By Geoffrey Smith
Investing.com -- Europe’s stock markets are mostly lower in early trading Wednesday, with the latest in a string of money-laundering exposures still weighing on bank stocks, and a profit warning from one of the continent’s biggest auto suppliers casting more gloom over that sector.
At 04:00 AM ET (0900 GMT), the benchmark Euro Stoxx 600 was inching down 0.12 points, 375.52. The Stoxx Automobiles and Parts index was down 1.1%, while the banks sectoral index was down 0.3%
A new report alleging billions more in illicit transactions out of Russia handled by western banks hit Austria’s Raiffeisen Bank International (DE:RBIV) and Dutch-based ING (AS:INGA) hard Tuesday, and both are still falling this morning. While Raiffeisen figures most prominently in the report, ING is suffering because it’s less than a year since it agreed reached a wide-ranging and expensive settlement with Dutch prosecutors for compliance shortcomings.
However, the impact on Deutsche Bank (DE:DBKGn) and ABN AMRO (AS:ABNd) appears to be fading, given that Deutsche’s role was again limited to that of a correspondent bank. ABN argues its restructuring since its takeover in 2007 means it’s not liable for any of the business in the report.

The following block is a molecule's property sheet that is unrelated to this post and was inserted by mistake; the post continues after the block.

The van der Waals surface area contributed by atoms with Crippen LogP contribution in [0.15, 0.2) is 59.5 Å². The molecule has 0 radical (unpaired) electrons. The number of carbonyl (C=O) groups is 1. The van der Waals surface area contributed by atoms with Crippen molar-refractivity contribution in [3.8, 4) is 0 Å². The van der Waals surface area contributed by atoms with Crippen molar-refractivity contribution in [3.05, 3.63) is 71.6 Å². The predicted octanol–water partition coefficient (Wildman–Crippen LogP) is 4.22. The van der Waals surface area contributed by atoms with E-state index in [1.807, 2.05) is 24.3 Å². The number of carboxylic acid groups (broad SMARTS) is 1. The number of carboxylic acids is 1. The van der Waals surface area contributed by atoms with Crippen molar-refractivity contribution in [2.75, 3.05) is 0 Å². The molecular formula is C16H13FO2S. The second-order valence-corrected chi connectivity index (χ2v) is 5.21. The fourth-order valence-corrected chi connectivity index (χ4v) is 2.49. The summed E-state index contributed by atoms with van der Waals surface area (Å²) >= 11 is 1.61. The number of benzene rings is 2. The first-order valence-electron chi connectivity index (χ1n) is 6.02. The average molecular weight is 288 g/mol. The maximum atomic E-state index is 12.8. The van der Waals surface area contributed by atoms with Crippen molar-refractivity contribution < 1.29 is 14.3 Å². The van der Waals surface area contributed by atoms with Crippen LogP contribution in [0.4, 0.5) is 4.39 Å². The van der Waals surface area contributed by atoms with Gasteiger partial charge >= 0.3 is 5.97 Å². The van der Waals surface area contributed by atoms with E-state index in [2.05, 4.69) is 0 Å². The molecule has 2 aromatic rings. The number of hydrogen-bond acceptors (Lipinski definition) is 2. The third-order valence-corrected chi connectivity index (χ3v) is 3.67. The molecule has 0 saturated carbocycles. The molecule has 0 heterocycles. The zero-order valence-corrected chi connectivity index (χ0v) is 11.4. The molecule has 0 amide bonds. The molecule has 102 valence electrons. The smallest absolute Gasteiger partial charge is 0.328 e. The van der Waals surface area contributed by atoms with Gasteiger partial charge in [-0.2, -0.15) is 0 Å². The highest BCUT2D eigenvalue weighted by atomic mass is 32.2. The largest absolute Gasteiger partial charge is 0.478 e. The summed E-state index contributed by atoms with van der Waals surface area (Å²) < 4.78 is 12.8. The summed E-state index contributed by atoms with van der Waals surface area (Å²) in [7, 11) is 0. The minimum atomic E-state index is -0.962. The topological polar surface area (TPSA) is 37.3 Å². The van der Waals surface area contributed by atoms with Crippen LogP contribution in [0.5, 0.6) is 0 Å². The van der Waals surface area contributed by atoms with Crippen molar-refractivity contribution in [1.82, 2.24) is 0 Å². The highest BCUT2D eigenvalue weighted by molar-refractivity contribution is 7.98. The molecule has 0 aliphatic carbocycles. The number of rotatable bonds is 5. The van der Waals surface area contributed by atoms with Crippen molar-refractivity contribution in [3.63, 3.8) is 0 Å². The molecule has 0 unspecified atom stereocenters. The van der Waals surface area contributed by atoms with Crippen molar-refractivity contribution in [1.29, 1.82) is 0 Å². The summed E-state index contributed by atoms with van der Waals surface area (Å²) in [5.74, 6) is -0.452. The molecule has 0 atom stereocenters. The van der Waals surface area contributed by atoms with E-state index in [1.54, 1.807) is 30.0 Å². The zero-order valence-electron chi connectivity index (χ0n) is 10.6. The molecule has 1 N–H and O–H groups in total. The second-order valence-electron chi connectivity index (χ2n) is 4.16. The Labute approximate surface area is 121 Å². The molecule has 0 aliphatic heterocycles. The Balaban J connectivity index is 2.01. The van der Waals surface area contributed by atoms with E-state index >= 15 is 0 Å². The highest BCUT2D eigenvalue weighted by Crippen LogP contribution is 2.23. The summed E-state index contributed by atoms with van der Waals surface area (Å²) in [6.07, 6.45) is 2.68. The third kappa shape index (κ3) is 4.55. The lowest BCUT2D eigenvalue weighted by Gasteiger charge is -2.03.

Elsewhere, German auto supplier Schaeffler (DE:SHA_p) fell over 7% at the opening after it abandoned its 2020 profit targets due to pressure on its business in Greater China and Europe. It’s regained some of those losses in the meantime, but it has dragged down the whole auto sector.
On a brighter note, Dutch football club AFC Ajax (AS:AJAX) Amsterdam is up 9.2% after a stunning victory in the Champions League over holders Real Madrid, a victory that knocked out the team that has won the trophy four of the last five years. It’s a different story for Borussia Dortmund (DE:BVB), which is down another 2.1% after exiting the competition last night. It’s down over 10% since defeat in the first leg of the tie effectively sealed its fate – and its faltering challenge for the domestic championship is likely to put further pressure on the share price.